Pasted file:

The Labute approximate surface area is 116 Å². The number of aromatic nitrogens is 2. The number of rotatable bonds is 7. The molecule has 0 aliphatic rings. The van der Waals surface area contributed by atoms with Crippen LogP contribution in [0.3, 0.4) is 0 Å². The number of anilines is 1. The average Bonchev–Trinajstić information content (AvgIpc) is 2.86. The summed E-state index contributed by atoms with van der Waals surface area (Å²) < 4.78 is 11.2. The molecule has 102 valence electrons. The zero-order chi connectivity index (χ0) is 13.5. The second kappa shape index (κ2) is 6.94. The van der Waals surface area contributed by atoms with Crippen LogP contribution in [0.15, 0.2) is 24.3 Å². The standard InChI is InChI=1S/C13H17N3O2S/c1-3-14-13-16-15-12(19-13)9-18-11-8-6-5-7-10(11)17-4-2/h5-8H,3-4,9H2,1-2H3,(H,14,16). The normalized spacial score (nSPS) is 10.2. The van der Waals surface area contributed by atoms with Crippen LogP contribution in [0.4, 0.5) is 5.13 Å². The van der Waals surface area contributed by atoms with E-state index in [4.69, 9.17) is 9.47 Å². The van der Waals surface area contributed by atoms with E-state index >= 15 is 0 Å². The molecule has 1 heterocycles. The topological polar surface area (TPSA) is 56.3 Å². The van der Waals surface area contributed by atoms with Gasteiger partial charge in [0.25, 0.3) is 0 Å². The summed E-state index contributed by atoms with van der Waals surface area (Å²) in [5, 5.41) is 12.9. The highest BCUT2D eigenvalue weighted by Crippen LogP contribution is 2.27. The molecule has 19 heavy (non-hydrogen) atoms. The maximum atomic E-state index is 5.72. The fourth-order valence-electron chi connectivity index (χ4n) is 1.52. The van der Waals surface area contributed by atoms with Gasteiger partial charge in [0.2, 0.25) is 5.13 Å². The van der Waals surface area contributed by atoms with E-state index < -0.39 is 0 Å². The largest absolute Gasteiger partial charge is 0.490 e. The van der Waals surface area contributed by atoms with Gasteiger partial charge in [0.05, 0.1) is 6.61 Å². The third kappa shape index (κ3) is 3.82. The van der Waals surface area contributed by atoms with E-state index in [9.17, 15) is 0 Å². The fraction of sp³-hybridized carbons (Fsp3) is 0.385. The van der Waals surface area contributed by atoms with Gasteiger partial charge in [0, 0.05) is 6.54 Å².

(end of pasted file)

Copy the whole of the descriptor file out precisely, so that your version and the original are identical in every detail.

The Labute approximate surface area is 116 Å². The number of aromatic nitrogens is 2. The number of rotatable bonds is 7. The molecule has 0 aliphatic rings. The van der Waals surface area contributed by atoms with Crippen LogP contribution in [0.3, 0.4) is 0 Å². The number of anilines is 1. The average Bonchev–Trinajstić information content (AvgIpc) is 2.86. The summed E-state index contributed by atoms with van der Waals surface area (Å²) < 4.78 is 11.2. The molecule has 102 valence electrons. The zero-order chi connectivity index (χ0) is 13.5. The second kappa shape index (κ2) is 6.94. The van der Waals surface area contributed by atoms with Crippen LogP contribution in [0.15, 0.2) is 24.3 Å². The standard InChI is InChI=1S/C13H17N3O2S/c1-3-14-13-16-15-12(19-13)9-18-11-8-6-5-7-10(11)17-4-2/h5-8H,3-4,9H2,1-2H3,(H,14,16). The normalized spacial score (nSPS) is 10.2. The van der Waals surface area contributed by atoms with Crippen LogP contribution in [0.4, 0.5) is 5.13 Å². The van der Waals surface area contributed by atoms with E-state index in [4.69, 9.17) is 9.47 Å². The van der Waals surface area contributed by atoms with E-state index >= 15 is 0 Å². The molecule has 1 heterocycles. The topological polar surface area (TPSA) is 56.3 Å². The van der Waals surface area contributed by atoms with Gasteiger partial charge in [0.25, 0.3) is 0 Å². The summed E-state index contributed by atoms with van der Waals surface area (Å²) in [5, 5.41) is 12.9. The highest BCUT2D eigenvalue weighted by Crippen LogP contribution is 2.27. The molecule has 19 heavy (non-hydrogen) atoms. The maximum atomic E-state index is 5.72. The fourth-order valence-electron chi connectivity index (χ4n) is 1.52. The van der Waals surface area contributed by atoms with Gasteiger partial charge in [0.2, 0.25) is 5.13 Å². The van der Waals surface area contributed by atoms with E-state index < -0.39 is 0 Å². The largest absolute Gasteiger partial charge is 0.490 e. The van der Waals surface area contributed by atoms with Gasteiger partial charge in [0.05, 0.1) is 6.61 Å². The third kappa shape index (κ3) is 3.82. The van der Waals surface area contributed by atoms with E-state index in [9.17, 15) is 0 Å². The fraction of sp³-hybridized carbons (Fsp3) is 0.385. The van der Waals surface area contributed by atoms with Gasteiger partial charge in [0, 0.05) is 6.54 Å².